Committee on Climate Change calls for net zero emissions by 2050
The UK can end its contribution to global warming within 30 years by setting an ambitious new target to reduce its greenhouse gas emissions to zero by 2050.
That was the advice given yesterday by the Committee on Climate Change (CCC), which is pressing the UK government to take urgent policy action or face falling short of its legally-binding commitments to the Climate Change Act and Paris Agreement.
While the foundations and policies to achieve a net-zero economy are already active or in development, current policy is not enough even to meet existing targets, the Committee has warned.
Amongst a raft of ramped-up policy proposals, the CCC outlines the requirement to quadruple the supply of low carbon electricity by 2050, establish more efficient buildings and low-carbon heating systems, and remove petrol and diesel vehicles from our roads.
Crucially, the Committee stresses that meeting these more ambitious goals can be achievable with existing technologies and could be affordably implemented within the current agreed budget.
The message from the CCC is clear: the government must act urgently and responsibly for the future health of our planet and society. Given the size of the task at hand, real and enduring climate action will require widespread collaboration between business and government. The onus should not be on policy makers alone.
While governments play a central role in setting appropriate polices and reducing barriers, it will be industry that channels the necessary capital and manages the risks to help make change happen. It will be industry, and companies like SMS, that have perhaps the greatest potential to spearhead a positive climate transformation.
More than ever, decision makers across the UK and the rest of the world need reliable and authoritative data and analysis that will help shape investment into the technologies needed for the energy system of the future. Consequently, we are now seeing the formation of a large market for the establishment and management of intelligent technology assets, smart sustainable systems, and energy efficiency services.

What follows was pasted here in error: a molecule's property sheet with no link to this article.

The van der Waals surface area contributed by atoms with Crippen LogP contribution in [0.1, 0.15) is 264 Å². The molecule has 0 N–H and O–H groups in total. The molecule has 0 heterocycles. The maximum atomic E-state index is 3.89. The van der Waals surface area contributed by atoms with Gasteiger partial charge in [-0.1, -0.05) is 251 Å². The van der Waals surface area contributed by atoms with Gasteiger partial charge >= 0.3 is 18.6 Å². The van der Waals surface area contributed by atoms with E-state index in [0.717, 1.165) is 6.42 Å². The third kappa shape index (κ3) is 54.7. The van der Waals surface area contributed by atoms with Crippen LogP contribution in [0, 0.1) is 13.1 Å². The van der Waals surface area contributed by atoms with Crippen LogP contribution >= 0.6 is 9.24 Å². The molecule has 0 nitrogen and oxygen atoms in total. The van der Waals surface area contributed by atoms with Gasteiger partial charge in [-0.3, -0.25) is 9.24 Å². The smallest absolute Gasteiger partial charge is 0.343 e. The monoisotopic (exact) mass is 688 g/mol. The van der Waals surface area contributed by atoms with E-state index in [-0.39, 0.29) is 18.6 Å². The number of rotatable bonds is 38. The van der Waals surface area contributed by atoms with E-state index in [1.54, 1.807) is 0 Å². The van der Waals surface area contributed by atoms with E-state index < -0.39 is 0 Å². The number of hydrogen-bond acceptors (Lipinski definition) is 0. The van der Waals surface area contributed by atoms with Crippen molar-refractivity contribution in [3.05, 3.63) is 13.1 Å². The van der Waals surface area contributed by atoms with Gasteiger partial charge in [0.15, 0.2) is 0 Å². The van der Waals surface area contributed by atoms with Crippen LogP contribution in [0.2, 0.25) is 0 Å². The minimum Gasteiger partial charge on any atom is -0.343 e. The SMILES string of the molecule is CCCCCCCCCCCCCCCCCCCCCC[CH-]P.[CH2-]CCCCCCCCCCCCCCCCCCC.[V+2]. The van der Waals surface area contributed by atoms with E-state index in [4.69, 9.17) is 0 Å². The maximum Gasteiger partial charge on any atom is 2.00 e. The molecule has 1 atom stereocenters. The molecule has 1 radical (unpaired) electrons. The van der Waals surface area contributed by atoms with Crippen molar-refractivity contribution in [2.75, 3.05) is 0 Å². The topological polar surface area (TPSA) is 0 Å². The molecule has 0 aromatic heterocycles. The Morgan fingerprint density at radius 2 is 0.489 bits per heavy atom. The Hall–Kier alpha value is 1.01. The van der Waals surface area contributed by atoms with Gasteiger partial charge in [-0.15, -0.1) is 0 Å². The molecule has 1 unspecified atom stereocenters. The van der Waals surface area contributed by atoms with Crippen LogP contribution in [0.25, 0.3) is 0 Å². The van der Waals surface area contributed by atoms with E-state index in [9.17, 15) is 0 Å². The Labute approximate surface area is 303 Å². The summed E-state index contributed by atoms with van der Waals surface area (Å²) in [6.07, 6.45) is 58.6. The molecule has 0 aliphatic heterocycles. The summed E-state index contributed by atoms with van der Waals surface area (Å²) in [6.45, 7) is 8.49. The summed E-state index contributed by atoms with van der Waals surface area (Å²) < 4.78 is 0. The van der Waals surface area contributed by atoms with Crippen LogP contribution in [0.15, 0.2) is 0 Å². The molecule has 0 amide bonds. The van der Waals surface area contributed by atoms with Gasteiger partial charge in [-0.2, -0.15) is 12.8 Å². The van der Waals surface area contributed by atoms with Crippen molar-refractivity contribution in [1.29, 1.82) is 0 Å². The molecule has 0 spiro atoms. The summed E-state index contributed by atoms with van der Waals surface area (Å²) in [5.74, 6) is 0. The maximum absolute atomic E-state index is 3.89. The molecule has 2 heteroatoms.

As we continue to play a leading role in the transition to smart and low-carbon energy systems, our innovative energy services today assist an ever increasing number of energy suppliers, industrial and commercial organisations, and the wider domestic market. Through these services, we are playing an increasingly critical role in transforming and decarbonising the UK energy system.
Our energy services division not only identifies and recommends energy and carbon-saving solutions for other UK businesses, but also works with these customers to deliver projects that lower carbon emissions while also building capacity within those businesses to manage their energy and carbon risk. Through our OLEV-approved electric vehicle (EV) installation charging solutions, we are additionally supporting the UK market to establish this national network of EV charging infrastructure.
We are also now expanding our services to manage the end-to-end installation and delivery of Photovoltaics (PV), distributed generation, battery storage, and other smart grid solutions.
At SMS our vision is to be at the heart of the low-carbon smart energy revolution. In that respect, we express our support for the CCC’s climate policy recommendations, and pledge to continue doing our part through helping consumers – both commercial and domestic – increase energy efficiency and reduce carbon.
Climate Change is a critical issue that could have a devastating impact both socially and economically. While a great deal has already been done, we recognise that a fundamental shift in our energy generation and use is required to avoid the worst impacts of future climate change.
We are lucky to work with a suite of innovative clients who are ready and eager to deploy smart, low-carbon technologies, and as a result achieve a high-level of ambition when it comes to our collective sustainable impact.
Find out more about how we are leading the smart energy revolution in the UK